In 1946, George Orwell penned an enduring little essay titled "Politics and the English Language."
In this 15-page rant, he reasoned that murky language and bad politics go hand in glove -- though he would've slapped my gloved wrist for deigning to use such a hackneyed metaphor. (See his rule No. 1: "Never use a metaphor, simile or other figure of speech which you are used to seeing in print.")
Here's how Orwell deduced the link between language and politics: "A man may take a drink because he feels himself to be a failure, and then fail all the more completely because he drinks. It is rather the same thing that is happening to the English language. It becomes ugly and inaccurate because our thoughts are foolish, but the slovenliness of our language makes it easier for us to have foolish thoughts."
I wager proof of this circular chicken-and-the-egg conundrum will be found in every stump speech we'll hear between now and November from the candidates of all the parties.
Let's start with recent examples from the presumptive presidential nominees of the two major political parties, and then we'll let the master pick them apart from more than six decades before they were spoken.
This is what Democrat Barack Obama said about his Republican opponent, John McCain, while harping on his ever-present theme of change: "It's not change when he offers four more years of Bush economic policies that have failed to create well-paying jobs, or insure our workers, or help Americans afford the skyrocketing cost of college -- policies that have lowered the real incomes of the average American family, widened the gap between Wall Street and Main Street, and left our children with a mountain of debt."
And this is McCain, also on the topic of change: "As president, I intend to act quickly and decisively to promote growth and opportunity. I intend to keep the current low income and investment tax rates. And I will pursue tax reform that supports the wage-earners and job creators who make this economy run, and help them to succeed in a global economy. Serious reform is needed to help American companies compete in international markets."
What did either say of real substance and specificity? Both painted a vague picture that sounds a lot like Orwell's description of how the "concrete melts into the abstract" and "prose consists less and less of words chosen for the sake of their meaning, and more and more of phrases tacked together like the sections of a prefabricated hen-house."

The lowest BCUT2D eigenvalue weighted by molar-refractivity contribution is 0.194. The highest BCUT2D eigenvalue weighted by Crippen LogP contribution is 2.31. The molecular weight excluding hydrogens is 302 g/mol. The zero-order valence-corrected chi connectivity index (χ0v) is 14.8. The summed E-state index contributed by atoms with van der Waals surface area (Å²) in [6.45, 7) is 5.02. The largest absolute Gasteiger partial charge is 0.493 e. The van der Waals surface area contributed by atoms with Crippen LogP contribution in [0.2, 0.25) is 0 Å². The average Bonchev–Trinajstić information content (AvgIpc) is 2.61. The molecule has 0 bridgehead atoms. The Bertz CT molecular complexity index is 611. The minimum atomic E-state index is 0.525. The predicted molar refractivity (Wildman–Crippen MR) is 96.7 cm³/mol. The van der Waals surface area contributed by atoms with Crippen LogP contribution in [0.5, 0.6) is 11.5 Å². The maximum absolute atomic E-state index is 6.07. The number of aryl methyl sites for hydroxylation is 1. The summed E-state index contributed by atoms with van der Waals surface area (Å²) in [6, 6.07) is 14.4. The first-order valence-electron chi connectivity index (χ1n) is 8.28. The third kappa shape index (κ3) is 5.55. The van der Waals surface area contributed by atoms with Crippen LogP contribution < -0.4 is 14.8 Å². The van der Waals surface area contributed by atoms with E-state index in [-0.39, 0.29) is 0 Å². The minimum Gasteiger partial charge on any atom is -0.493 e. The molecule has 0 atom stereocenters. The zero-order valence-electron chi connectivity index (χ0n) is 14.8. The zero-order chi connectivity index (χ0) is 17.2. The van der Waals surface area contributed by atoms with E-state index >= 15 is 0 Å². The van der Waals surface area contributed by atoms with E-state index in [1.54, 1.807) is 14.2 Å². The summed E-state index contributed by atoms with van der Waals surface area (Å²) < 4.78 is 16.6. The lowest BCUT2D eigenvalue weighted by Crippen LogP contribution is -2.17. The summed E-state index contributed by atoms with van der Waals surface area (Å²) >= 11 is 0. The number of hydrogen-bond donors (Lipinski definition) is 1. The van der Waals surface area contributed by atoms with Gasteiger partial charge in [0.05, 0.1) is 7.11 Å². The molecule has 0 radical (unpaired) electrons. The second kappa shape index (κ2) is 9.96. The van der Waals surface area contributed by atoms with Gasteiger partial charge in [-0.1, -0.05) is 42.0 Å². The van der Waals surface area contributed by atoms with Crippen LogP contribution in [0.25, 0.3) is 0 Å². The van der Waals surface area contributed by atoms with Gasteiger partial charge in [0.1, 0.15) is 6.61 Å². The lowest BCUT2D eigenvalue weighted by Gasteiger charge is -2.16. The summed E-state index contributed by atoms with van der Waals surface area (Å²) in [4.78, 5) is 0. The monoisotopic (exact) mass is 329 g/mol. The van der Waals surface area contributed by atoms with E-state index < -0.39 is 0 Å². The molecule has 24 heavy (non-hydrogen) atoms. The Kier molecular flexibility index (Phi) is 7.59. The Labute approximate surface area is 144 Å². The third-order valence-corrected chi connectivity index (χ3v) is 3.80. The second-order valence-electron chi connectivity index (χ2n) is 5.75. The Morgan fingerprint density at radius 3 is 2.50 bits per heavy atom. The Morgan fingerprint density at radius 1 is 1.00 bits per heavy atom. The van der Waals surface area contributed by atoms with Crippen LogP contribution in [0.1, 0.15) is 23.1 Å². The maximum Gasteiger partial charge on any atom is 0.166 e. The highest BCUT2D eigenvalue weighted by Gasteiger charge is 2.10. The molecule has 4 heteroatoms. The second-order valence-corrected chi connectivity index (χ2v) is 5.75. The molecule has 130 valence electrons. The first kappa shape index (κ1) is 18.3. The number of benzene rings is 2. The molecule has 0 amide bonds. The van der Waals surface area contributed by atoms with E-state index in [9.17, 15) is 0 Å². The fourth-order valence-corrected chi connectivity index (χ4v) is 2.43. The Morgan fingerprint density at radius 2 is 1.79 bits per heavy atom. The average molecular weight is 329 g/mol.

Each candidate, as Orwell predicted, expressed a dislike of one thing and a solidarity with another, but showed little interest in the details of what he is saying.
As you watch the various politicians speak in the coming months, I'd encourage you to watch closely and see if Orwell's description of the "tired hack on the platform mechanically repeating familiar phrases" does not in fact make you think that you are not watching a live human being.
In making this observation, Orwell turned a fresh and apt metaphor. He noted how the feeling of watching what we now might call an automaton becomes stronger "when the light catches the speaker's spectacles and turns them into blank discs which seem to have no eyes behind them." Or soul. Or brain.
If I'd been Orwell's editor at the time, perhaps I'd have recommended he rename his essay to something like: "How to Listen to a Political Speech and Not Be Bamboozled by Hollow Rhetoric and Vapid Vagueness."
We probably can't command this tide to not roll in, but at least we at the Review-Journal promise to listen to Orwell's admonitions and attempt to pry specifics and details out of the candidates as our reporters and editors track them on the stump and interview them.
I'm not sure how successful we'll be, but in the meantime I encourage everyone to listen with a more discerning ear to the meaning of the words and not just be lulled by the resonance of the rhetoric, but recognize that many of these speeches consist of "gumming together long strips of words ... and making the results presentable by sheer humbug."
Thomas Mitchell is editor of the Review-Journal and writes about the role of the press and access to public information. He may be contacted at 383-0261 or via e-mail at firstname.lastname@example.org.